Oldcastle Materials was awarded the contract to do the parking lot work at the Liberty Hill Police Department.
Oldcastle had the low bid of $97,905, slightly lower than two other bidders on the project.
Originally, the parking lot project was being bid along with the work planned for Wetzel Park, but bids were high the first time around.
The City opened bids recently for the second go around with Wetzel Park, and Boatright said Monday the low bid on Wetzel Park was $890,000.
“With the $90,000 we’re looking at right now for the parking lot at the police department, we’re only about $60,000 to the good on that (combined). We rebid Wetzel Park, and right now we’re about $60,000 under what we were with the other contract. The engineer is checking references on the low bid and then we will make a recommendation to council, hopefully at the next meeting.”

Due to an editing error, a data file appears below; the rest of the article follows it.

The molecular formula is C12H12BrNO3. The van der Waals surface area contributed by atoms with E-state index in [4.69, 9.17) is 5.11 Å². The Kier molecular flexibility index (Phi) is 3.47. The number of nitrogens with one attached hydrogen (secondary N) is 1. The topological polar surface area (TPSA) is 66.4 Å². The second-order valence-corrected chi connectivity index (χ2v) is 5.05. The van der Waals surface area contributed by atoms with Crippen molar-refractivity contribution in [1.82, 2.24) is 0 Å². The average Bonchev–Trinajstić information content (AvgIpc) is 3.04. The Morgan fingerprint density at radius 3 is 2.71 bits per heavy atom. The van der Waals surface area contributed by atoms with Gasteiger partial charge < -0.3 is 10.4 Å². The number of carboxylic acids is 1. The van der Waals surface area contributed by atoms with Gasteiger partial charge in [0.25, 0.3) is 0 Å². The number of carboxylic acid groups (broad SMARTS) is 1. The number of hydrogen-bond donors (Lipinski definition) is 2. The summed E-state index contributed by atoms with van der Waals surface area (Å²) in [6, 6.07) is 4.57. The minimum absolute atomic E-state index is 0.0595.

The primary issue with the bids for Wetzel was the building that would house restrooms, and an equipment room.
Currently, plans for the park include a splash pad, parking, bicycle racks and water station, and restrooms. There will also be shade structures bordering portions of the splash pad and anti-slip concrete decking around the splash pad to keep it cooler.
The splash pad includes various symmetrical sets of fountains on four lobes and sits on a site approximately 50-feet square. The fountains are controlled by push buttons for child activation.
The parking area is positioned on the north end of the site with two-way entrance on Loop 332 and entrance-only access on County Road 279.